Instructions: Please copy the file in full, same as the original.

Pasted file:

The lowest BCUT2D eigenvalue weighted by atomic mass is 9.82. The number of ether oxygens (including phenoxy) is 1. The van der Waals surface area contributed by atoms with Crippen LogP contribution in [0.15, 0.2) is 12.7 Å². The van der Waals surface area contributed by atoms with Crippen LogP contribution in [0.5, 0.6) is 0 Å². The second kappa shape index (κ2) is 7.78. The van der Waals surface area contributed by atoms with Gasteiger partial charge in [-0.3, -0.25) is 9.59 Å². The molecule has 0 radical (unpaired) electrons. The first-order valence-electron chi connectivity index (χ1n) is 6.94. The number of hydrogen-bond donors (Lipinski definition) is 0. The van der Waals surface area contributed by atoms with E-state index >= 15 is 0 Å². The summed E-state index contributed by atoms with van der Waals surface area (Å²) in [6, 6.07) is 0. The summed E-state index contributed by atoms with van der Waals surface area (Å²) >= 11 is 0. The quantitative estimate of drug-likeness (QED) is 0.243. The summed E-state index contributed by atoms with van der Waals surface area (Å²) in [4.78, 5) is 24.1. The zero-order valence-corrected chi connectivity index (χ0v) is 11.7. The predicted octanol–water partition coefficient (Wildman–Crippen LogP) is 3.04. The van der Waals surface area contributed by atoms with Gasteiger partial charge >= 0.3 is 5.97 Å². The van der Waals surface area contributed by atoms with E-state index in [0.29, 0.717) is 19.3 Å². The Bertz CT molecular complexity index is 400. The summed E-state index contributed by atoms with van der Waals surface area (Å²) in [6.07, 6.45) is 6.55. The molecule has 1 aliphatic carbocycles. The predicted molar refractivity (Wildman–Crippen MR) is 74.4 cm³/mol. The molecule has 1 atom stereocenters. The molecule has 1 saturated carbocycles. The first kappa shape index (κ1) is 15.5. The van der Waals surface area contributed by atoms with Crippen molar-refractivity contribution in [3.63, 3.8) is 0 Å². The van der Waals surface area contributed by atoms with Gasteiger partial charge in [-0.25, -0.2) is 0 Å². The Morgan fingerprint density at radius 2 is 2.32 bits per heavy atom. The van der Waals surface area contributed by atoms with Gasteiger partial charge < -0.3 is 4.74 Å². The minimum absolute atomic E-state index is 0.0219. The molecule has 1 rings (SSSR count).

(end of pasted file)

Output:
The lowest BCUT2D eigenvalue weighted by atomic mass is 9.82. The number of ether oxygens (including phenoxy) is 1. The van der Waals surface area contributed by atoms with Crippen LogP contribution in [0.15, 0.2) is 12.7 Å². The van der Waals surface area contributed by atoms with Crippen LogP contribution in [0.5, 0.6) is 0 Å². The second kappa shape index (κ2) is 7.78. The van der Waals surface area contributed by atoms with Gasteiger partial charge in [-0.3, -0.25) is 9.59 Å². The molecule has 0 radical (unpaired) electrons. The first-order valence-electron chi connectivity index (χ1n) is 6.94. The number of hydrogen-bond donors (Lipinski definition) is 0. The van der Waals surface area contributed by atoms with E-state index >= 15 is 0 Å². The summed E-state index contributed by atoms with van der Waals surface area (Å²) in [6, 6.07) is 0. The summed E-state index contributed by atoms with van der Waals surface area (Å²) >= 11 is 0. The quantitative estimate of drug-likeness (QED) is 0.243. The summed E-state index contributed by atoms with van der Waals surface area (Å²) in [4.78, 5) is 24.1. The zero-order valence-corrected chi connectivity index (χ0v) is 11.7. The predicted octanol–water partition coefficient (Wildman–Crippen LogP) is 3.04. The van der Waals surface area contributed by atoms with Gasteiger partial charge >= 0.3 is 5.97 Å². The van der Waals surface area contributed by atoms with E-state index in [0.29, 0.717) is 19.3 Å². The Bertz CT molecular complexity index is 400. The summed E-state index contributed by atoms with van der Waals surface area (Å²) in [6.07, 6.45) is 6.55. The molecule has 1 aliphatic carbocycles. The predicted molar refractivity (Wildman–Crippen MR) is 74.4 cm³/mol. The molecule has 1 atom stereocenters. The molecule has 1 saturated carbocycles. The first kappa shape index (κ1) is 15.5. The van der Waals surface area contributed by atoms with Crippen molar-refractivity contribution in [3.63, 3.8) is 0 Å². The van der Waals surface area contributed by atoms with Gasteiger partial charge in [-0.25, -0.2) is 0 Å². The Morgan fingerprint density at radius 2 is 2.32 bits per heavy atom. The van der Waals surface area contributed by atoms with Gasteiger partial charge < -0.3 is 4.74 Å². The minimum absolute atomic E-state index is 0.0219. The molecule has 1 rings (SSSR count).